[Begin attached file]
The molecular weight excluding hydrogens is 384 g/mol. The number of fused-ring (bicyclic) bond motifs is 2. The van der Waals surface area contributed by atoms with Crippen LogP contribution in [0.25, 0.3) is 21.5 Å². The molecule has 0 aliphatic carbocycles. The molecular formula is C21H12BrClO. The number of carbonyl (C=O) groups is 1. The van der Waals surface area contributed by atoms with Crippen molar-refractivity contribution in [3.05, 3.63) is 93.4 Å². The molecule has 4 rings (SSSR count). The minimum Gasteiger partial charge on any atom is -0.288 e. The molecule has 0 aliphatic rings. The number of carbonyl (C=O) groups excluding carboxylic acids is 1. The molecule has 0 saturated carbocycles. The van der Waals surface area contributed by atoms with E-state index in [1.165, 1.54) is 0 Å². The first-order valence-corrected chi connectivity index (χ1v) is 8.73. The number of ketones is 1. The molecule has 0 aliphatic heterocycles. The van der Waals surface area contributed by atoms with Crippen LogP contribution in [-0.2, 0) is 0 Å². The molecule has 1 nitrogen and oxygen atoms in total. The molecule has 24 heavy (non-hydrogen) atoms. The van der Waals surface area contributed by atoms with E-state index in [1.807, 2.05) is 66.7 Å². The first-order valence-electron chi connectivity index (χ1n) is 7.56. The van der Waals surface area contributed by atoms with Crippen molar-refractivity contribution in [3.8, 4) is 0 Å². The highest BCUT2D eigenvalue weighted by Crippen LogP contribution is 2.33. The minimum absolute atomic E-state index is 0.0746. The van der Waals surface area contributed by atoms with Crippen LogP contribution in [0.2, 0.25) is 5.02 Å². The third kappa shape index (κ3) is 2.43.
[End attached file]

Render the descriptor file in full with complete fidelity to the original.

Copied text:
The molecular weight excluding hydrogens is 384 g/mol. The number of fused-ring (bicyclic) bond motifs is 2. The van der Waals surface area contributed by atoms with Crippen LogP contribution in [0.25, 0.3) is 21.5 Å². The molecule has 0 aliphatic carbocycles. The molecular formula is C21H12BrClO. The number of carbonyl (C=O) groups is 1. The van der Waals surface area contributed by atoms with Crippen molar-refractivity contribution in [3.05, 3.63) is 93.4 Å². The molecule has 4 rings (SSSR count). The minimum Gasteiger partial charge on any atom is -0.288 e. The molecule has 0 aliphatic rings. The number of carbonyl (C=O) groups excluding carboxylic acids is 1. The molecule has 0 saturated carbocycles. The van der Waals surface area contributed by atoms with E-state index in [1.165, 1.54) is 0 Å². The first-order valence-corrected chi connectivity index (χ1v) is 8.73. The number of ketones is 1. The molecule has 0 aliphatic heterocycles. The van der Waals surface area contributed by atoms with Crippen LogP contribution in [-0.2, 0) is 0 Å². The molecule has 1 nitrogen and oxygen atoms in total. The molecule has 24 heavy (non-hydrogen) atoms. The van der Waals surface area contributed by atoms with E-state index in [1.807, 2.05) is 66.7 Å². The first-order valence-electron chi connectivity index (χ1n) is 7.56. The van der Waals surface area contributed by atoms with Crippen molar-refractivity contribution in [3.8, 4) is 0 Å². The highest BCUT2D eigenvalue weighted by Crippen LogP contribution is 2.33. The minimum absolute atomic E-state index is 0.0746. The van der Waals surface area contributed by atoms with Crippen LogP contribution in [0.2, 0.25) is 5.02 Å². The third kappa shape index (κ3) is 2.43.